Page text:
There was a time when James Cameron’s technical inventiveness was only surpassed by the creative fervor that burned so brightly in his early films. Before he was the King of the World, Cameron — a scrappy young special effects wunderkind who cut his teeth doing models and mattes for the King of the B-Movies, Roger Corman — displayed a preternatural ability to turn craft into art. Channeling Hitchcock, Cameron took escapist ideas and high concepts and used them to tell compelling character stories; but the beauty of Cameron’s great films has always been his ability to awe viewers– or, as Spielberg said of his own Close Encounters of the Third Kind, Cameron’s movies have a ton of WOW!
The preeminent sage of technical paranoia, Cameron has spent his career using state-of-the-art effects and cinematic wizardry to depict dystopian near-futures, where technology has turned on us; the innovations dominate the innovators and the engineered oppress the engineers. He synthesized the far-off prescience of George Orwell and Aldous Huxley, added a splash of Philip K. Dick, and injected his serum into escapist action films. But Cameron’s troubled production of Titanic, a film that was unlike any he’d done before (a tragic epic of ill-fated love at sea), marks the point in his career that James Cameron became an entirely different kind of filmmaker.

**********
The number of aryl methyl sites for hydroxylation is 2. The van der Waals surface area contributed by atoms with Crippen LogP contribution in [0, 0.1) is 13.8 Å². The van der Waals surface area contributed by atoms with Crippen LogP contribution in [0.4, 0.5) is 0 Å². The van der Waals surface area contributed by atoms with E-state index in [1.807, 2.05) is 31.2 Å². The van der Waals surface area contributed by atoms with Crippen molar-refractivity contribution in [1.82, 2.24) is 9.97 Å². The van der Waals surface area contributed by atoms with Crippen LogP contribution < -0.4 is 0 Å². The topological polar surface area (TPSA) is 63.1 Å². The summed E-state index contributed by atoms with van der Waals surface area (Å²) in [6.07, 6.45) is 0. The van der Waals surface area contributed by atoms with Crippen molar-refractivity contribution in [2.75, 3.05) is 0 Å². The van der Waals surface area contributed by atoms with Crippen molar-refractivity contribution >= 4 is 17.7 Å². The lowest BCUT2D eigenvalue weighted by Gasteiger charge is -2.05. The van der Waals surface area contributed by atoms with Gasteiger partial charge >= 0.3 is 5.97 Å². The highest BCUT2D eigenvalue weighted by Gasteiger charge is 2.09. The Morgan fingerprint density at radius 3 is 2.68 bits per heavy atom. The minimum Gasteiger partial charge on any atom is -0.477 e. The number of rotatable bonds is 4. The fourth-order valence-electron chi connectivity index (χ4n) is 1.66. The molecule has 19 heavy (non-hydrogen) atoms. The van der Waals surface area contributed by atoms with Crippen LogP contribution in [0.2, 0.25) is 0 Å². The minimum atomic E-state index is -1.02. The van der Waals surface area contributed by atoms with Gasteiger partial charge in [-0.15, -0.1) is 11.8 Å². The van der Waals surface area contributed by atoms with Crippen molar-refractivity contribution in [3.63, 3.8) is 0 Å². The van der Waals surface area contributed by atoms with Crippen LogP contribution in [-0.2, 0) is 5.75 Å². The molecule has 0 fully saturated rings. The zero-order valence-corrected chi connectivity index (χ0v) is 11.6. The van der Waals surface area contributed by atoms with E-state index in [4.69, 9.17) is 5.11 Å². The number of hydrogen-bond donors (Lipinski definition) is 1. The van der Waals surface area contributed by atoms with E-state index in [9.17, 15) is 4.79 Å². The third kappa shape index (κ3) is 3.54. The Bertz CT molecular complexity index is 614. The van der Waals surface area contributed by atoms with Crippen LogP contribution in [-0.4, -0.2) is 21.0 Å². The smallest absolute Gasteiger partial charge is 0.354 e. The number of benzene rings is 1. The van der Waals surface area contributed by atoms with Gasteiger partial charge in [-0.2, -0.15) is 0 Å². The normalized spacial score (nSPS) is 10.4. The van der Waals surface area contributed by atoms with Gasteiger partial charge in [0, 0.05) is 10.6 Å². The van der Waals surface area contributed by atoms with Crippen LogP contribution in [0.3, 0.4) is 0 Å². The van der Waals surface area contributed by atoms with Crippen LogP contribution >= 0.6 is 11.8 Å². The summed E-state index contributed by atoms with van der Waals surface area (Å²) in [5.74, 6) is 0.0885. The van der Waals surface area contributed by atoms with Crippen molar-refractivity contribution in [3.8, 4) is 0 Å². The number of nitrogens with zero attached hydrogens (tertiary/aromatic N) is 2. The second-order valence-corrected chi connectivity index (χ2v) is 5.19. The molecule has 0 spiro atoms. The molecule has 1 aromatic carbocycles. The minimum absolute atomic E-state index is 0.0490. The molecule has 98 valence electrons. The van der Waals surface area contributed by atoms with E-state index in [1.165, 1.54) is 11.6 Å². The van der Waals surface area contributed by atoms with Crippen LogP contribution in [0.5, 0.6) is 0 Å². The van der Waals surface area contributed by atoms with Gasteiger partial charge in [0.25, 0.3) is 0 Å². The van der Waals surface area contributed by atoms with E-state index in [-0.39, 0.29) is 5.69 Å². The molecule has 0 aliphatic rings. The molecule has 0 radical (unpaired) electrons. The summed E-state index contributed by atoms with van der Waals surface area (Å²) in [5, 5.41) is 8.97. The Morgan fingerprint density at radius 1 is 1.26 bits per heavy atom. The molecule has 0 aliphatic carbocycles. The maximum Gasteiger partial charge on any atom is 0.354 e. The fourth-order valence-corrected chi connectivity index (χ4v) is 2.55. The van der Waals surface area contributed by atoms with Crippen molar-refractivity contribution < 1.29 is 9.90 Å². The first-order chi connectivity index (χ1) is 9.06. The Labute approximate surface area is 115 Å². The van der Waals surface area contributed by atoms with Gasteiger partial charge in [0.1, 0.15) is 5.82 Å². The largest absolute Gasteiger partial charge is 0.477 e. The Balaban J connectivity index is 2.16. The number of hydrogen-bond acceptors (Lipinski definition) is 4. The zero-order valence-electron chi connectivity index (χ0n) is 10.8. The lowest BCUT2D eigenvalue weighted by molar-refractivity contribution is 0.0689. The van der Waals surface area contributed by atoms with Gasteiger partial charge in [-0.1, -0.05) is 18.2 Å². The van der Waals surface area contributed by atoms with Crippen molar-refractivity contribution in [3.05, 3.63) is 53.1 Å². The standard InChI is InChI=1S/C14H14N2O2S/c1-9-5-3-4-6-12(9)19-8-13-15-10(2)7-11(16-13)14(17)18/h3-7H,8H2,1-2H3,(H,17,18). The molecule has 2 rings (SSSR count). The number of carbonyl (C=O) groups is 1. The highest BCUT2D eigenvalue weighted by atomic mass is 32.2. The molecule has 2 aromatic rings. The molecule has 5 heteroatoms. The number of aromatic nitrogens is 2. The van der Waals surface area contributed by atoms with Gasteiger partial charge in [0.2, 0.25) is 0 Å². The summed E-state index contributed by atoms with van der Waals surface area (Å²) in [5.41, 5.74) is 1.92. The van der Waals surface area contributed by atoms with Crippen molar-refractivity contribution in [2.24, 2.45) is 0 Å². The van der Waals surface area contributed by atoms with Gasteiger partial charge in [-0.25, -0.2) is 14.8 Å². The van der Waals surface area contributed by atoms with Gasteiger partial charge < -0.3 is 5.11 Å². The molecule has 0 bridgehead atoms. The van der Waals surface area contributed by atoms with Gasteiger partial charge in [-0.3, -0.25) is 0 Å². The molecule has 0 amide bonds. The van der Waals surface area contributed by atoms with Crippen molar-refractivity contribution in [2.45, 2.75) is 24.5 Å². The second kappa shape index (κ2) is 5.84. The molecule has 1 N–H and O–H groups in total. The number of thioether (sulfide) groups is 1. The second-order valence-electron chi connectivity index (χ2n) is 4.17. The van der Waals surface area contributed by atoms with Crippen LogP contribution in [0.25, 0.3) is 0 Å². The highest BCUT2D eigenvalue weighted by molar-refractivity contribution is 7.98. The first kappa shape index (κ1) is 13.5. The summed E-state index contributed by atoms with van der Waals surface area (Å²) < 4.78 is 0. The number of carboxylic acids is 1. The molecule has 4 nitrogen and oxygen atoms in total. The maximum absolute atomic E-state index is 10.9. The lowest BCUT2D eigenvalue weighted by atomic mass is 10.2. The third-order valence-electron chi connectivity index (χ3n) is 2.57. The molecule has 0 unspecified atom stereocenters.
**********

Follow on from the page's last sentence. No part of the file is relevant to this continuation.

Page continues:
When Titanic crashed into theaters in 1997, people scoffed at Cameron’s audacity. He’d already made the most expensive film ever twice (1991′s Terminator 2: Judgement Day and 1994′s True Lies), and now he’d done it again, having gone way over budget and overshot his shooting schedule by several months. Titanic cost an ineffable $200 million in 1997, which would come to something in the ballpark of $300 million if adjusted for inflation.
But then the movie came out on January 2, and everyone had to see on what, exactly, Cameron had spent the GDP of a small country. Titanic debuted at No. 1 and held the position for 15 weeks; it actually gained viewers every week until April 10, and even then it stayed in the top 10 until June 19.
Cameron was relatively quiet for a decade after Titanic earned him Best Director and Best Picture on its way to tying Ben-Hur for the all time record for most Oscar wins with 11.